TG meets the mighty Audi R18 e-tron
Up close in testing with this year’s Le Mans pretender
Posted: 11 Jun 2014
When Le Mans’ legislators – Automobile Club de l'Ouest – planned this year’s rules, there was one over-riding quest: efficiency.
This, you may think, would mean the first thing to go is the wasteful engines. Cut down the cylinders, choke them to death with air-restrictors and make them run on recycled apple juice – that kind of thing.
But the new rules actually allow engines to run freer than ever: there are no limitations of cylinders, air restrictors have been removed and turbo pressures can now be sky high.
“Awesome! Quad-turbo W16 engines for everyone!” you’d think. You’d be wrong.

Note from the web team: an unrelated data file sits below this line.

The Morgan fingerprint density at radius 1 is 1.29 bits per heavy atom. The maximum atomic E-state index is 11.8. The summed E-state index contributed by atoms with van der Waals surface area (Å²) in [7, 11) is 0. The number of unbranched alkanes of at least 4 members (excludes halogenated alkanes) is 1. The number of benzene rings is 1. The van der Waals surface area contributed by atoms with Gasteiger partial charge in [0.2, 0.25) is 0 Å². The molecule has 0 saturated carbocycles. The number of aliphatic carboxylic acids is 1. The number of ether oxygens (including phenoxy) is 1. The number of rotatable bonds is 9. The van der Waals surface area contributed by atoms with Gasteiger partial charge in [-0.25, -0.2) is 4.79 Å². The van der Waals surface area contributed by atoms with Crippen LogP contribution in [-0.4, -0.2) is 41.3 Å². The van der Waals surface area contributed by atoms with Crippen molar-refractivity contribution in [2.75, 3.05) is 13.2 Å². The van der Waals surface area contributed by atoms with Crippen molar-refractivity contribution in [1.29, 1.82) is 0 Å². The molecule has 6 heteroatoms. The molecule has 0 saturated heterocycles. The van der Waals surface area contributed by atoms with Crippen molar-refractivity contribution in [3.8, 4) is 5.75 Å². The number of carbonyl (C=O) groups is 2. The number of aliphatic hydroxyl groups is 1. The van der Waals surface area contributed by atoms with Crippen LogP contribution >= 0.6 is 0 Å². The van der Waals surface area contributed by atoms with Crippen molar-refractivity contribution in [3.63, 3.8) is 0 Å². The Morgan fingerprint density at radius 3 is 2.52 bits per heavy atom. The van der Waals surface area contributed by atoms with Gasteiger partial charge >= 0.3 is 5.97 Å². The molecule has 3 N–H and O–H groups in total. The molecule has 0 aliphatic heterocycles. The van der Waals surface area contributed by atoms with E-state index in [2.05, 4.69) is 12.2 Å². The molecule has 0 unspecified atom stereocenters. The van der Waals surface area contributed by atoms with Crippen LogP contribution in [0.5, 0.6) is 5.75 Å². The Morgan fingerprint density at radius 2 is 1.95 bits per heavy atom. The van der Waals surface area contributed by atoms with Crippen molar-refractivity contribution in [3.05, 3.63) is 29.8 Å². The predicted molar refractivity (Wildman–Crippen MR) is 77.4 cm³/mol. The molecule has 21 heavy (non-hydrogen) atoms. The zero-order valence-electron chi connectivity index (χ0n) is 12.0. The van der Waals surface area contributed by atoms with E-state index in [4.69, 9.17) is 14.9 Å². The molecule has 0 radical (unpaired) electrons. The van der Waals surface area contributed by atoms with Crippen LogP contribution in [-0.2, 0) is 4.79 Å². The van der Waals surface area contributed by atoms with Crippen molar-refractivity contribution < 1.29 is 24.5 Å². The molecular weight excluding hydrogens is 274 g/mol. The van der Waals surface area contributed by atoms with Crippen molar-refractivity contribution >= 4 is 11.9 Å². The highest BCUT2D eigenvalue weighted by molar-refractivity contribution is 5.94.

Cars now have to drink 30 per cent less fuel than last year. But this isn’t like the fuel restrictions once imposed at Le Mans during the Group C era; a simple case of giving teams a set amount of go-juice and told to run until the tank went dry. Oh no. This is a lot more complicated.
To keep cars efficient, each major team will now be allocated a certain amount of energy per lap based on the size of its mandatory hybrid set-up. This stipulated energy that’s shared by the combustion engine and hybrid system is replenished after each lap, but must not be exceeded. If it is, there are punishments.